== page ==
in the City of New York, Institute for the Study of Human Rights
; 9 November 2014 (updated 7 March 2016); by David L. Phillips

[12] “Syrian Democratic Forces Cross over the Euphrates and Turkey’s ‘Red Line’ ”; Kurdish Question, ANF-Kobane; 26 December 2015

[13] “Turkey shells Kurdish-held air base in Syria’s Aleppo; Bombardment comes after Turkish PM Ahmet Davutoglu says Ankara may take military action against Syrian Kurdish fighters”; Al Jazeera; 15 February 2016; by Diana al Rifai

[14] “Syria airstrikes: everything you need to know”; The Guardian; 1 December 2015; by Matthew Weaver and Julian Borger

[15] “UN snubs most powerful Kurdish group at Geneva talks”; Al Jazeera; 30 January 2016; by Basma Atassi

[16] “The myth of the plucky Kurdish warrior: Our favourite allies in Iraq and Syria have problems and divisions of their own”; The Spectator; 27 February 2016; by Paul Wood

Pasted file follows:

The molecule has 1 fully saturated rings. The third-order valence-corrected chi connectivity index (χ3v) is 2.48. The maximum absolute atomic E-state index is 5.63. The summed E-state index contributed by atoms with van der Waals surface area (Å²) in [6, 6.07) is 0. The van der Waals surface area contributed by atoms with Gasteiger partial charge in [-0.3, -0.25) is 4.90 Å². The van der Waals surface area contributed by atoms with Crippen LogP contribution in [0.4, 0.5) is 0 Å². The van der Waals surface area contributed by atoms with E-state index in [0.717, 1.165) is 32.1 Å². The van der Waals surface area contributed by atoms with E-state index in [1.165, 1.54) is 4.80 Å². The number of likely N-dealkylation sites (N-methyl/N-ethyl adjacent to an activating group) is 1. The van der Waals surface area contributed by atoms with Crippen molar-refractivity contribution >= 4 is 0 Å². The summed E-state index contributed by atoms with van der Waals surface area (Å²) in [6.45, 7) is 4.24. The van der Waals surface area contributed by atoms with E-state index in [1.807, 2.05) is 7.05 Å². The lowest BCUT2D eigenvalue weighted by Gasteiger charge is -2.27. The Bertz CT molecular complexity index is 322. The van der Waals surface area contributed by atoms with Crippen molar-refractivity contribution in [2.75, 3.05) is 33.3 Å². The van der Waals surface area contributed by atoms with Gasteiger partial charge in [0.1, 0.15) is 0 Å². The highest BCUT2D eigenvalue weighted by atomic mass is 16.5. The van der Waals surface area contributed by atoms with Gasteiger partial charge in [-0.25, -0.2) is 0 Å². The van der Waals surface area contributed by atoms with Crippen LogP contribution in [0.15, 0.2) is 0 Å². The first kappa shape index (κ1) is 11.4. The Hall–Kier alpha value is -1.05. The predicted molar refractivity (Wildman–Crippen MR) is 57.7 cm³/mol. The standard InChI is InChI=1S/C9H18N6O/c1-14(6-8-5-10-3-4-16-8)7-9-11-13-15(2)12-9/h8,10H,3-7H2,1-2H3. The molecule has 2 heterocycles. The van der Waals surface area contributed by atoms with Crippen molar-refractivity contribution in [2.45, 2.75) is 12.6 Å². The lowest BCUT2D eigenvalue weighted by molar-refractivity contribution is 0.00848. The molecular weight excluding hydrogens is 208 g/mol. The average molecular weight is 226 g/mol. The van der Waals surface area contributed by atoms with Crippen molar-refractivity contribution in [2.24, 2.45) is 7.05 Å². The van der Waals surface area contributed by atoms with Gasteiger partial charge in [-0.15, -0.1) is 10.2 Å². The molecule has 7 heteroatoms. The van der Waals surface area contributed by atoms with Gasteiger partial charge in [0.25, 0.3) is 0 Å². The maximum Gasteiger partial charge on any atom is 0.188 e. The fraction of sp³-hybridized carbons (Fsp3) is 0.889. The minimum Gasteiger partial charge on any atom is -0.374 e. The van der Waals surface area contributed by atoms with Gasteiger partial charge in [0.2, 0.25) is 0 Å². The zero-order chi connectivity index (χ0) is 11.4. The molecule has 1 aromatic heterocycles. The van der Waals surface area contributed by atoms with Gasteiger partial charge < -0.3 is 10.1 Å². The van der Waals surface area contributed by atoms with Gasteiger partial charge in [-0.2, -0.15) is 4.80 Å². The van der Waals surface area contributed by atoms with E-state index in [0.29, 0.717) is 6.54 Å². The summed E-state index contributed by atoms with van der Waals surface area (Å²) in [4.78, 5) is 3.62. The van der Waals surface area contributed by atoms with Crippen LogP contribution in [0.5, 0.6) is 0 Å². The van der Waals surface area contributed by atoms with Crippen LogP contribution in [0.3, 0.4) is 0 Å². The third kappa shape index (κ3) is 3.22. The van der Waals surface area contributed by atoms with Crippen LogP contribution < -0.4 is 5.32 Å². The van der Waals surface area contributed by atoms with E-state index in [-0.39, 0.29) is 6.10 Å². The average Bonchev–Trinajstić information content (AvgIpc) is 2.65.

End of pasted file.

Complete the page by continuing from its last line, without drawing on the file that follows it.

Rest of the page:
1. These Muslims Are Democrats

The Rojava Revolution in northern Syria is a gender-equal, fiercely democratic, religiously tolerant Muslim movement that is bravely fighting and defeating ISIS on the ground. It is inspiring ordinary people all over the West, and some are lining up to fight with the Rojavans against the Islamists. Those interested in world geopolitics and the future of democracy worldwide would do well to pay attention to the fate of the Rojava movement. For its fate, like the fate of Republican Spain in the prelude to World War II, will be a harbinger of things to come.





France 24 documentary on the PKK in Turkey ( English )



BBC documentary on the Syrian Rojava Revolution ( English )



Carlos Puig interviews Francisco Gil-White on Milenio TV. Topic: ISIS ( Spanish )



Jaime Sánchez Susarrey interviews FGW on Azteca 13. Topic: ISIS (Spanish)